The Zatopek Effect

I figured out what is wrong – I am a victim of The Zatopek Effect. I thought I had time on my hands with only one workout a day this week. Well, today I took the entire day off – no work and no exercise. My fever was hovering around 100 this morning and I knew enough to stay home – and rest. I recalled in my early days of running learning about Emil Zatopek. He was hospitalized before a big race and didn’t run for several days, left the hospital, ran and won every event. With the extra time on my hands, I did some research. While laying down of course…

Joe Friel – a leader in the triathlon world of coaching, author of The Triathlete’s Training Bible, founder of TrainingPeaks, and many more accomplishments – writes about The Zatopek Effect. Click the link to read in detail. The summary is that all too often endurance athletes train much harder than is necessary (I find this hard to believe…) and rest less than they should, especially right before big races. In this article he describes what happened to Zatopek and how the rest helped him. He goes on to say “In a similar manner, I’ve known of athletes in a variety of sports to develop a slight injury or become sick a few days or weeks before a competition and yet have a personal-best performance.” Wow. I have had both – injury and now sick. Does this mean I will have a personal-best? I am not setting my heart on it, but it does encourage me to listen to my body and rest.

The discipline of rest is one of the hardest things to master. Active rest after an event makes sense – easy walking, light cycling, nothing too taxing to clear lactic acid. But doing nothing for more than a day is nearly impossible for me. The odd thing is our bodies are made to rest a third of every day. If we do not get enough sleep it catches up and the result is exhaustion. Why is it that it is so hard not to incorporate the concept of rest once in a while into the other two thirds of the day? The answer may be long coming for me, but for now I have no choice. I will rest. I want to race on Sunday and I feel I am on the up swing now. Friel describes a taper as “A bare-bones, minimum taper is about three days of greatly decreased activity.” Day one is done. Two to go.

Published by elisariva

I want to encourage everyone to follow your passions, not just what is easy. It is in overcoming hurdles and barriers that we truly test our limits and abilities. There is much more we are capable of if we only believe in ourselves.

17 thoughts on “The Zatopek Effect

  1. I’m a big believer that rest is the best thing you can do for your body. My weight training is a four day cycle, so body parts get worked once, maybe twice per week. This plan has worked better for me than any in my 20 year history of weight training. Also, when I don’t run a full week before races, I’m at my best on race day. Hope you feel better soon and the rest prepares you to be in tip-top shape for Sunday.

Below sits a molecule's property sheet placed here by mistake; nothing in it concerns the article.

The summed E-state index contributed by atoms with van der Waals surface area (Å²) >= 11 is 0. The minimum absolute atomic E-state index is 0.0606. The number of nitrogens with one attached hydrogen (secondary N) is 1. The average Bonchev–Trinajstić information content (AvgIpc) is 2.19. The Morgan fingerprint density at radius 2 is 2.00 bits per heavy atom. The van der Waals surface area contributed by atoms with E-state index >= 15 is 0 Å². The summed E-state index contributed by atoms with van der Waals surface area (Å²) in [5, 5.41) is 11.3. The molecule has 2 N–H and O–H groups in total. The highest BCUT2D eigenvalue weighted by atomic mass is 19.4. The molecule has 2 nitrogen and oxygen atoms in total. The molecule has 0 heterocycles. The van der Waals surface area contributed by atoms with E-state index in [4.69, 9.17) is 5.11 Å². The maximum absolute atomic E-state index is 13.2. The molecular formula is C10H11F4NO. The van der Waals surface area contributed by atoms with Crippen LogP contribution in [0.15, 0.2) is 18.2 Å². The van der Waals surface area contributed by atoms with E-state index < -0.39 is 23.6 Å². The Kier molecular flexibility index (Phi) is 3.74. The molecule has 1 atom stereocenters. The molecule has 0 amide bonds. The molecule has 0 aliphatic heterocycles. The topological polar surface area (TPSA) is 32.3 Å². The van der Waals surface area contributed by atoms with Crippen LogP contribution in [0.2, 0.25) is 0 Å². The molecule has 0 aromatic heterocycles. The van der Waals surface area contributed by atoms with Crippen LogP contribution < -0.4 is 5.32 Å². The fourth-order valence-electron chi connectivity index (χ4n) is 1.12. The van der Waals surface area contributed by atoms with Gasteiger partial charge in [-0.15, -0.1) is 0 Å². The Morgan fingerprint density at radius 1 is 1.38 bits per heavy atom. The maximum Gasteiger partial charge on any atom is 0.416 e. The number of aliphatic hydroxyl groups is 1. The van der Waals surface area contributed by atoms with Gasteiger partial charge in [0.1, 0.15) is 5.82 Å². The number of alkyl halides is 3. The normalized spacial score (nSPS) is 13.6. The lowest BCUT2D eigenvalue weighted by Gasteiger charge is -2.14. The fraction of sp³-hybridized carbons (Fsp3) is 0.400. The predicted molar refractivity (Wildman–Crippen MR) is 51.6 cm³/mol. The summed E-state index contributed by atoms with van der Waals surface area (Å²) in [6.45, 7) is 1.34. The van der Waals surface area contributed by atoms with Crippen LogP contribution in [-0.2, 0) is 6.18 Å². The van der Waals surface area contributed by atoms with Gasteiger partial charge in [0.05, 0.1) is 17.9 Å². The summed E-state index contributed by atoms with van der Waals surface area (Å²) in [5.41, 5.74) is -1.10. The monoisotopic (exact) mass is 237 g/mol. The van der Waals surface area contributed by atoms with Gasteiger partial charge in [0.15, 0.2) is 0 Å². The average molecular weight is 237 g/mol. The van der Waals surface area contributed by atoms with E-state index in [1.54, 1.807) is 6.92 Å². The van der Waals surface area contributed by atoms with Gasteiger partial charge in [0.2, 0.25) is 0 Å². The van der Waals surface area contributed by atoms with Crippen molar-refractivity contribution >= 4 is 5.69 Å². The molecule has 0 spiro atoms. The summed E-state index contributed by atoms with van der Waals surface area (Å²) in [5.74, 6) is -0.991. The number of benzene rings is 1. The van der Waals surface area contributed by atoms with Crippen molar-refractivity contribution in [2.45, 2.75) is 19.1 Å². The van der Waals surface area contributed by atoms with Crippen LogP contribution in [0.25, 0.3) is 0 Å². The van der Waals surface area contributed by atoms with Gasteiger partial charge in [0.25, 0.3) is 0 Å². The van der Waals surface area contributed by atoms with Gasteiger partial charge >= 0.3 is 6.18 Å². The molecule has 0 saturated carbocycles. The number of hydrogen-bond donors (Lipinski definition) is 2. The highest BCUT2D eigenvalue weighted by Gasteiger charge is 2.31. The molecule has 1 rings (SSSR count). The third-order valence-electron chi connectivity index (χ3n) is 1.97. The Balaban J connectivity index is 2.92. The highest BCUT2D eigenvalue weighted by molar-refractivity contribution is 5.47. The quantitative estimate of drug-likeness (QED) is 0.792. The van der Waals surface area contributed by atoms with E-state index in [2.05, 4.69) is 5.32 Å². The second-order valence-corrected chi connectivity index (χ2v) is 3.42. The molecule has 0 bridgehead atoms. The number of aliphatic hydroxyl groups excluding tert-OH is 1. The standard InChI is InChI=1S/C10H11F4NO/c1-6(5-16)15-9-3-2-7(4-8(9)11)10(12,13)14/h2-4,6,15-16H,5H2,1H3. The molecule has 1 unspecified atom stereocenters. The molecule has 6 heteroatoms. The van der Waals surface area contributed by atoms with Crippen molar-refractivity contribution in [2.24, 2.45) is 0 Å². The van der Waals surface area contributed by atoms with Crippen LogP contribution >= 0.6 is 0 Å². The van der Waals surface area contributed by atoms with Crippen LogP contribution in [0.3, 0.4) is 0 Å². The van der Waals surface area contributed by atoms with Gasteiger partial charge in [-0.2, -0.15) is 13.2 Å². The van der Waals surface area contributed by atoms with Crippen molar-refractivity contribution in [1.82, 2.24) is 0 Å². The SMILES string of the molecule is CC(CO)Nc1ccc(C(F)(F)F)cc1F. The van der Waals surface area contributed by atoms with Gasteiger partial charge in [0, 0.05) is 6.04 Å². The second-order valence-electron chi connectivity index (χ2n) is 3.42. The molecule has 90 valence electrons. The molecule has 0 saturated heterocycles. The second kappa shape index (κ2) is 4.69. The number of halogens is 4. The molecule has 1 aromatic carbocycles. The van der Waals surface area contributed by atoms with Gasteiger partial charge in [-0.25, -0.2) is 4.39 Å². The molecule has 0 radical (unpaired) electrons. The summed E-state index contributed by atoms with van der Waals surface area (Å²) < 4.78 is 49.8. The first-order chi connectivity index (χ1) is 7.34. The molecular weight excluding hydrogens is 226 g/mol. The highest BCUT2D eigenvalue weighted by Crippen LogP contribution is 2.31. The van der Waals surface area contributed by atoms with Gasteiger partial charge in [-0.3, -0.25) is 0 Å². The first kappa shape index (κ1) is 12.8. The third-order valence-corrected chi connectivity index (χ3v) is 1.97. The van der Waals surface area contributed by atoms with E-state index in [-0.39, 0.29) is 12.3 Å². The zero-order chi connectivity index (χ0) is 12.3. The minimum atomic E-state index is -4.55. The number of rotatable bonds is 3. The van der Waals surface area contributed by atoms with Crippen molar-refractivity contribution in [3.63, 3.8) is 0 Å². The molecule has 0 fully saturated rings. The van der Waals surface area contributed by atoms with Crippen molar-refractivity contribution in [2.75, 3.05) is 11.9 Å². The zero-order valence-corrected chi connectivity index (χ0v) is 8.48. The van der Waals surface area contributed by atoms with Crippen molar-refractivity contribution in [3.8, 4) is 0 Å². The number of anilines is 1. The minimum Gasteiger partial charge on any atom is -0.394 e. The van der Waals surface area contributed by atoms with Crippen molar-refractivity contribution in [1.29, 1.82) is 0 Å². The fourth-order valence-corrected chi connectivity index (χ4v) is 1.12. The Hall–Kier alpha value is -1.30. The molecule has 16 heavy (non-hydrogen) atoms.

fyi, comment box is checked again 😦

    1. Thanks for the feed back! I hope it helps. As for the box, I just forwarded you an email WordPress sent. We can change the default so when we leave messages we choose, not the blogger. If you saw a check, you may need to change settings. Let me know if it helps!

  2. Thanks once again for the very interesting information. I often struggle with my tapper and glad to read since I sometimes question the benefits of doing so.

  3. First of all, I hope you feel better soon. Thanks for letting us know about the Zapotek effect. Joe Friel also says that it is better to be 10% undertrained than 1% overtrained. I haven’t run in about three weeks because of my ankle, and I also have a triathlon this Sunday. I’m hoping this forced rest will have some benefit. As my ankle started doing better I had to fight every temptation inside of me to get out and try to do a little running. But no matter what happens as long as I finish it will be a personal best!

  4. Hope you feel better soon! Rest and taper are important. Sometimes our bodies tell us that they need rest in form of getting a fever. We need to listen more often.

  5. I was going to tell you to listen to your body, but I figured you wouldn’t listen to me since this body thinks running and exercise in general is torture. 🙂 But I see it would have been good advice.

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